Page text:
This doctoral seminar will explore the diverse ways in which sacred texts are formed, interpreted, and experienced over time. Among the textual traditions that we will include are selections from Christian, Hindu, Muslim, and Jewish classical canons. Our methods will include historical-critical, literary and anthropological studies of these texts and their history as well as a study of the hermeneutical principles that have guided their interpretation through the ages. We will also consider the function of these texts within the communities that regard and transmit them. This will include an exploration of theological, contemplative, liturgical, ritual, pastoral, spiritual formation, ethical, artistic, and performative modes.


Fall 2021

BSHS-3320 Introduction to Rabbinic Literature
Instructor: TBD | Thursdays, 9:40am–12:30pm

This class will serve as an introduction to rabbinic literature and history. We will consider the development of rabbinic Judaism in its late-antique context and gain familiarity with the primary collections of rabbinic literature: the Talmud and Midrash. Some themes that we will explore include rabbinic Biblical hermeneutics, the origins of rabbinic law, the rise of rabbinic authority and rabbinic constructions of gender.

HR-3000 Modern Jewish Thought
Instructor: Sam Berrin Shonkoff | Thursdays, 2:10pm–5:00pm

In this course, we will explore how Jews navigated the intellectual, political, and spiritual conditions of modernity, and the new forms of Jewish thought and identity that emerged from those encounters. This story of clash and confluence will begin with the excommunication of Baruch Spinoza, the so-called “first modern Jew,” and our investigations will lead subsequently through pathways of Jewish “enlightenment” and existentialism, religious denominations and secular nationalisms, mysticisms and fundamentalisms. While we will certainly consider ways in which various groups and thinkers formulated their ideas strategically vis-à-vis their historical circumstances, we will also strive to appreciate the personal tones and textures of their own voices. Special attention will be paid to the German-Jewish context as one genealogy of Jewish modernity. This course satisfies the required modern suvey course for M.A. and certificate students at CJS.

FT-6000 Advanced Readings in Hasidism: Rebbe Nahman of Bratslav
Instructor: Sam Berrin Shonkoff | Mondays, 2:10pm–5:00pm

This seminar is for students who wish to plunge deeply into the religious language of Hasidism, a modern Jewish mystical movement born in the heartland of Eastern Europe. Nahman of Bratslav (1772–1811) was an intriguing and controversial Hasidic sage. He exhibited intense levels of piety and mysticism, and he refracted these experiences in breathtaking ways through the prisms of Jewish textual tradition. He was also a master storyteller, and his imaginative tales translated the most enigmatic layers of spiritual consciousness into Kafka-esque forms. Although Nahman did not found a new Hasidic dynasty, his grave remains the most important site of Hasidic pilgrimage in Europe. This course will focus primarily on his magnum opus, Likutei Moharan (1810), and his tales, along with relevant secondary literature. Student engagement with Hebrew will be encouraged, but translations will be provided.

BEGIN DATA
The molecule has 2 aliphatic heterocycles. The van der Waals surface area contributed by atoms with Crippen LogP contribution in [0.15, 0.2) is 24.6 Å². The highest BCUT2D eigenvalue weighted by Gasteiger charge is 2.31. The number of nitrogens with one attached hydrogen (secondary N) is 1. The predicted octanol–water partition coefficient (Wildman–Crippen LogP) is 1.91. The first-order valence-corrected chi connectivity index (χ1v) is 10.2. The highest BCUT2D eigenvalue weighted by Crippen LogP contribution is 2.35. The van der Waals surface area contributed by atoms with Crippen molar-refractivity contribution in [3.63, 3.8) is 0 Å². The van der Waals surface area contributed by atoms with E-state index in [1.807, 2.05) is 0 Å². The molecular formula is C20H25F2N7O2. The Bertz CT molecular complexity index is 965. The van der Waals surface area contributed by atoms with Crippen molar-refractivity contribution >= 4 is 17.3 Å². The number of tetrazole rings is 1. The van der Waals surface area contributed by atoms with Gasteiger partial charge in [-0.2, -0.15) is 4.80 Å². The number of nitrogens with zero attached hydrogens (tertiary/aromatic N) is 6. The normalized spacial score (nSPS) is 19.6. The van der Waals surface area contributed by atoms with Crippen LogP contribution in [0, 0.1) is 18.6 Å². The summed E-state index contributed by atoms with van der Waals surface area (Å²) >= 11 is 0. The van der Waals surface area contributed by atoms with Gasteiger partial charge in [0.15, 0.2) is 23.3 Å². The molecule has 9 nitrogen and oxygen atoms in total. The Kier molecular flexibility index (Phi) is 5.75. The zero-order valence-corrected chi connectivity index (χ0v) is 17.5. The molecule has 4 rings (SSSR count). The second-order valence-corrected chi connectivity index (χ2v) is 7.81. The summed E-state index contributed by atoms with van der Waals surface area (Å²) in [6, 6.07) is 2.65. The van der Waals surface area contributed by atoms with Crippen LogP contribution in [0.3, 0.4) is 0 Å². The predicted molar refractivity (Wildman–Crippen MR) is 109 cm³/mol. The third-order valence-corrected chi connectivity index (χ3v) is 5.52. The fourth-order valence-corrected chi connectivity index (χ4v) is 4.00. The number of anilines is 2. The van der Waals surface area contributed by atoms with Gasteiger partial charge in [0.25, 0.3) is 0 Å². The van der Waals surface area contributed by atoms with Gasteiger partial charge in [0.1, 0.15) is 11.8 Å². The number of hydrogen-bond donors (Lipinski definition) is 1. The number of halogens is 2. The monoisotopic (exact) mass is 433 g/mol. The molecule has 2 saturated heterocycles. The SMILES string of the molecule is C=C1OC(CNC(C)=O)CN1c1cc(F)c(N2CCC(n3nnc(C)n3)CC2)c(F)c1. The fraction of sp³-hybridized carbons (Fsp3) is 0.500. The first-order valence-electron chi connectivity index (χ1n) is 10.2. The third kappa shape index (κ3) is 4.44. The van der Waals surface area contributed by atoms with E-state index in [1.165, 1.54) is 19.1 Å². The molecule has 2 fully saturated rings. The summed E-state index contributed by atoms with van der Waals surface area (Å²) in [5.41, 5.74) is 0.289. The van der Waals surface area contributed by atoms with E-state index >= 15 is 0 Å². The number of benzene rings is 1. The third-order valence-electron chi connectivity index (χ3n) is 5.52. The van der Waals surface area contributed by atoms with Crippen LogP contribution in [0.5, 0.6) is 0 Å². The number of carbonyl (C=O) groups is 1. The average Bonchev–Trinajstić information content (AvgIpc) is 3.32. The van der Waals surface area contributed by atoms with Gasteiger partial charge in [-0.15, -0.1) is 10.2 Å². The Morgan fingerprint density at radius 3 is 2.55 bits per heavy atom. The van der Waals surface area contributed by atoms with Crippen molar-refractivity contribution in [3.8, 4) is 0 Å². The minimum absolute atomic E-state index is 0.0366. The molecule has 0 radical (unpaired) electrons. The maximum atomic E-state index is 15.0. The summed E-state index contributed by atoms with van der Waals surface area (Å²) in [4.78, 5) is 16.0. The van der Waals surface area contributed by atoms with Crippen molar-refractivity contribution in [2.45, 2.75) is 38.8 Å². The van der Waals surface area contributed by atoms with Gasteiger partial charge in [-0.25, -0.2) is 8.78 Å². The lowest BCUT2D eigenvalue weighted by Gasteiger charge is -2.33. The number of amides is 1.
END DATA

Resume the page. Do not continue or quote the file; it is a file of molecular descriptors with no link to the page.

Spring 2022

HSST-2022 Ancient and Medieval Jewish Civilization
Instructor: Deena Aranoff | Thursdays, 9:40am–12:30pm

This seminar will examine ancient and Medieval Jewish history as well as the historical-critical methodology that often shapes such an inquiry. We will explore Jewish civilization from its beginnings in ancient Israel through the medieval period and will conclude the seminar with a discussion of more recent attempts to characterize Judaism in light of modern historicist critique. This course is required for all MA and certificate students at CJS.

HR-3000 Neo-Hasidism
Instructor: Sam Berrin Shonkoff | Mondays, 2:10pm–5:00pm

Hasidism itself was a radical Jewish mystical movement that emerged in eightheenth-century Poland and spread like wildfire throughout Eastern Europe. Within just a few generations, contending with the allures of liberal secularism and assimilation, Hasidism became a cornerstone of ultra-Orthodoxy. And yet, starting in the twentieth-century, Hasidism also became an object of romantic enchantment among relatively secular Jews. Neo-Hasidism, the topic of this course, refers precisely to this phenomenon of non-Hasidic Jews drawing upon (appropriating?) Hasidism for purposes of spiritual-cultural renewal. The paths of Neo-Hasidism intersect with stories of post-liberal countercultures, orientalism, cultural Zionism, Jewish navigations of collective trauma, identity politics, psychedelics, and feminism.

FT-4000 Jewish Feminist and Queer Theologies
Instructor: Sam Berrin Shonkoff | Thursdays, 2:10pm–5:00pm

The emergence of radical, second-wave feminism in the 1960s and 70s challenged Jewish tradition in fundamental ways. Jewish feminists were not only concerned with matters of exclusion and inclusion in Jewish life; they emphasized, rather, that the very sources, practices, and concepts of Jewish tradition were products of androcentric imaginations and patriarchal structures. This called for no less than an utter transformation—or at least reinterpretation—of Judaism itself, reminiscent of the most significant exegetical-cultural mutations in Jewish history. Third-wave feminism, queer theory, and the increased visibility of queer and trans Jews have only deepened the opportunities for critique and renewal. This course will focus on the revolutionary theologies borne out of this process.